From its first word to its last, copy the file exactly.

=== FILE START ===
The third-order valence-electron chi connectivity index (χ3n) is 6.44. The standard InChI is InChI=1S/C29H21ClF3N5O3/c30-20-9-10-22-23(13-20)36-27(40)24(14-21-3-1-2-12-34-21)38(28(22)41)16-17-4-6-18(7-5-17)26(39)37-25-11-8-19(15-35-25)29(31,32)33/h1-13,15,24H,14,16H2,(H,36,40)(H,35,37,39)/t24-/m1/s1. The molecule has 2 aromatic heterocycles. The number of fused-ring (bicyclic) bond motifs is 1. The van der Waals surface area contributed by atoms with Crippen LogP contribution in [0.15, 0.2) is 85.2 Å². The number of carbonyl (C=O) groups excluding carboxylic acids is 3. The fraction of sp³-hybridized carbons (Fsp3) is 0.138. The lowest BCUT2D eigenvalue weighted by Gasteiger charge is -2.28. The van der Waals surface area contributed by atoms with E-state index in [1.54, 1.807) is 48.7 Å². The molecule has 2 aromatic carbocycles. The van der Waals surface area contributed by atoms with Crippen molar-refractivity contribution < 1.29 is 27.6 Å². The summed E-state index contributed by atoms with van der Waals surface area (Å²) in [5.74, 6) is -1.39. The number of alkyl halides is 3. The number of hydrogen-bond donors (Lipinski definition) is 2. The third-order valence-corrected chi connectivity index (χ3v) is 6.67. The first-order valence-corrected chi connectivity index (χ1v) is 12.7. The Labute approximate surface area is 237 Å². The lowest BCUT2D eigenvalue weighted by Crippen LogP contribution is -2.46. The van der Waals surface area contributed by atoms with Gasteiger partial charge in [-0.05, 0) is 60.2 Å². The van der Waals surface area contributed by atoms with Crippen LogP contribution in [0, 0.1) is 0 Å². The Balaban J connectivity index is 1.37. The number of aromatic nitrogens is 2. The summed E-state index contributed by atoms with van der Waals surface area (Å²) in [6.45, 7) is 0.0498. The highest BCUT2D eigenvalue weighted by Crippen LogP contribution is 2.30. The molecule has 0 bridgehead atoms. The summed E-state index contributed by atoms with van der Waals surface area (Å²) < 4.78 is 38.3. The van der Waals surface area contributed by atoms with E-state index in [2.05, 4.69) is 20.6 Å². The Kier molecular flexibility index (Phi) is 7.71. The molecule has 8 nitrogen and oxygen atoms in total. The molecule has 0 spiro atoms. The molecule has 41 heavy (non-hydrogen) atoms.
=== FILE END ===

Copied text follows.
The third-order valence-electron chi connectivity index (χ3n) is 6.44. The standard InChI is InChI=1S/C29H21ClF3N5O3/c30-20-9-10-22-23(13-20)36-27(40)24(14-21-3-1-2-12-34-21)38(28(22)41)16-17-4-6-18(7-5-17)26(39)37-25-11-8-19(15-35-25)29(31,32)33/h1-13,15,24H,14,16H2,(H,36,40)(H,35,37,39)/t24-/m1/s1. The molecule has 2 aromatic heterocycles. The number of fused-ring (bicyclic) bond motifs is 1. The van der Waals surface area contributed by atoms with Crippen LogP contribution in [0.15, 0.2) is 85.2 Å². The number of carbonyl (C=O) groups excluding carboxylic acids is 3. The fraction of sp³-hybridized carbons (Fsp3) is 0.138. The lowest BCUT2D eigenvalue weighted by Gasteiger charge is -2.28. The van der Waals surface area contributed by atoms with E-state index in [1.54, 1.807) is 48.7 Å². The molecule has 2 aromatic carbocycles. The van der Waals surface area contributed by atoms with Crippen molar-refractivity contribution < 1.29 is 27.6 Å². The summed E-state index contributed by atoms with van der Waals surface area (Å²) in [5.74, 6) is -1.39. The number of alkyl halides is 3. The number of hydrogen-bond donors (Lipinski definition) is 2. The third-order valence-corrected chi connectivity index (χ3v) is 6.67. The first-order valence-corrected chi connectivity index (χ1v) is 12.7. The Labute approximate surface area is 237 Å². The lowest BCUT2D eigenvalue weighted by Crippen LogP contribution is -2.46. The van der Waals surface area contributed by atoms with Gasteiger partial charge in [-0.05, 0) is 60.2 Å². The van der Waals surface area contributed by atoms with Crippen LogP contribution in [0, 0.1) is 0 Å². The Balaban J connectivity index is 1.37. The number of aromatic nitrogens is 2. The summed E-state index contributed by atoms with van der Waals surface area (Å²) in [6.45, 7) is 0.0498. The highest BCUT2D eigenvalue weighted by Crippen LogP contribution is 2.30. The molecule has 0 bridgehead atoms. The summed E-state index contributed by atoms with van der Waals surface area (Å²) < 4.78 is 38.3. The van der Waals surface area contributed by atoms with E-state index in [2.05, 4.69) is 20.6 Å². The Kier molecular flexibility index (Phi) is 7.71. The molecule has 8 nitrogen and oxygen atoms in total. The molecule has 0 spiro atoms. The molecule has 41 heavy (non-hydrogen) atoms.